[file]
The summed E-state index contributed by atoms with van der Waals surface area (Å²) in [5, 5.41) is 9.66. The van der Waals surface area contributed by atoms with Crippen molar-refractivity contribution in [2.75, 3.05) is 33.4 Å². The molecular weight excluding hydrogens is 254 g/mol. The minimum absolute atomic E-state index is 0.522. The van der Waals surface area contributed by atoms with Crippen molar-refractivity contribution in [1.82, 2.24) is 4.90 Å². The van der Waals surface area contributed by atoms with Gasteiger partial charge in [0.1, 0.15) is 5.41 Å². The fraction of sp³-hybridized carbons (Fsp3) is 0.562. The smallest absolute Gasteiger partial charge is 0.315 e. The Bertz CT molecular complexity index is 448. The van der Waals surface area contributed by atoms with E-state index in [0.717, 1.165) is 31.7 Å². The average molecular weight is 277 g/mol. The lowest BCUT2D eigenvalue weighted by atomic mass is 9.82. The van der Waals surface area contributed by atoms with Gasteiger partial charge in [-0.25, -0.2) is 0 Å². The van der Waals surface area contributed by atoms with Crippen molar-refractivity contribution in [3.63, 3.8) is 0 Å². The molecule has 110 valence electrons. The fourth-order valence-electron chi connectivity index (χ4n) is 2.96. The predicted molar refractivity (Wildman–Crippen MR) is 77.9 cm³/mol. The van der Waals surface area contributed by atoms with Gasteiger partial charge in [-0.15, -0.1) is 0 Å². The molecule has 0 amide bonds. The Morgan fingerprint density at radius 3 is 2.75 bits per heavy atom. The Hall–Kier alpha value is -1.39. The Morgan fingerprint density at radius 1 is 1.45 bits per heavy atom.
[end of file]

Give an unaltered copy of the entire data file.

The summed E-state index contributed by atoms with van der Waals surface area (Å²) in [5, 5.41) is 9.66. The van der Waals surface area contributed by atoms with Crippen molar-refractivity contribution in [2.75, 3.05) is 33.4 Å². The molecular weight excluding hydrogens is 254 g/mol. The minimum absolute atomic E-state index is 0.522. The van der Waals surface area contributed by atoms with Crippen molar-refractivity contribution in [1.82, 2.24) is 4.90 Å². The van der Waals surface area contributed by atoms with Gasteiger partial charge in [0.1, 0.15) is 5.41 Å². The fraction of sp³-hybridized carbons (Fsp3) is 0.562. The smallest absolute Gasteiger partial charge is 0.315 e. The Bertz CT molecular complexity index is 448. The van der Waals surface area contributed by atoms with E-state index in [0.717, 1.165) is 31.7 Å². The average molecular weight is 277 g/mol. The lowest BCUT2D eigenvalue weighted by atomic mass is 9.82. The van der Waals surface area contributed by atoms with Gasteiger partial charge in [-0.25, -0.2) is 0 Å². The van der Waals surface area contributed by atoms with Crippen molar-refractivity contribution in [3.63, 3.8) is 0 Å². The molecule has 110 valence electrons. The fourth-order valence-electron chi connectivity index (χ4n) is 2.96. The predicted molar refractivity (Wildman–Crippen MR) is 77.9 cm³/mol. The van der Waals surface area contributed by atoms with Gasteiger partial charge in [-0.15, -0.1) is 0 Å². The molecule has 0 amide bonds. The Morgan fingerprint density at radius 3 is 2.75 bits per heavy atom. The Hall–Kier alpha value is -1.39. The Morgan fingerprint density at radius 1 is 1.45 bits per heavy atom.